The environmental impact of materials use: the 1990-2004 dataset

In contemporary environmental policy, the physical consumption of materials is a theme that is seldom addressed. Measured from cradle to grave, however, the processes associated with materials consumption have a substantial environmental impact, not only in the Netherlands but also abroad. At the request of the Netherlands Environmental Assessment Agency (NMP), for the government’s Environmental Balance 2006 CE has analysed trends in the consumption of the 20 materials having the greatest environmental impact between 1990 and 2004.

The data collected for this project show that from 1990 to 2001 materials consumption increased in tonnage terms. Since 2001, though, there has been an absolute decoupling of GDP and kilogram materials consumption. This is due specifically to a decline in the use of sand and other building materials. Although sand predominates in the statistics in kilograms terms, environmentally speaking it plays only a very minor role. When material flows are aggregated on the basis of estimated environmental impact (expressed as 11 LCA impact categories), it is found that materials consumption continued to rise after 2001. Over the entire period, consumption of materials with a com-paratively high environmental impact is seen to have grown faster than that of relatively low-impact materials.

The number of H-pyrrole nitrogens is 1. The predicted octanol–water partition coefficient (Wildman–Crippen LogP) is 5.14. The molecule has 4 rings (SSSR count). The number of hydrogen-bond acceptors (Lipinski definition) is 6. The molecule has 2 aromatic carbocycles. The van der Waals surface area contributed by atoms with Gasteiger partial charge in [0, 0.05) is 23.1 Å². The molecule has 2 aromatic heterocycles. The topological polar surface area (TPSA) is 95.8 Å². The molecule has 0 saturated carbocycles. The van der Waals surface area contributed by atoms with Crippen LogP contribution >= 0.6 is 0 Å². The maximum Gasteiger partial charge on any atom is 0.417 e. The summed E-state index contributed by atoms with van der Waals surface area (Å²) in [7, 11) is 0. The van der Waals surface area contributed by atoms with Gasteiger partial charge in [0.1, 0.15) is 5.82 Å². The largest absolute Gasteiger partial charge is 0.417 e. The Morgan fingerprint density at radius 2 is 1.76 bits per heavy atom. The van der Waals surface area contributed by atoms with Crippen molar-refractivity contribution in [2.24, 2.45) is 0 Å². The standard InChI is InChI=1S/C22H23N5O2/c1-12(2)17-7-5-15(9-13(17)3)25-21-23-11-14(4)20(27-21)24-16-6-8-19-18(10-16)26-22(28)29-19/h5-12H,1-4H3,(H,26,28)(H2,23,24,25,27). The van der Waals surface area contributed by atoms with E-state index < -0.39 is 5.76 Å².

The environmental impact associated with the consumption of materials in the Dutch economy is not restricted to the Netherlands, but occurs abroad too. Indeed, a substantial fraction of the environmental impact of the materials consumed in the Dutch manufacturing industry occurs abroad, accounting for some 40% of the overall ‘cradle-to-grave’ impact of the materials in question. Part of this sector’s output is exported, though, and if the material flows associated with exports and imports are factored into the equation, the Dutch economy is found have no net environmental impact in other countries. The opposite is in fact the case, with the Netherlands on balance ‘absorbing’ environmental pollution and other impacts associated with overseas consumption. This is due above all to the relatively prominent role of agriculture and basic industry in the Dutch economy. It may be added that the picture varies depending on which environmental theme is being considered. In the case of land use, for example, the Netherlands does prove to be a ‘net importer’.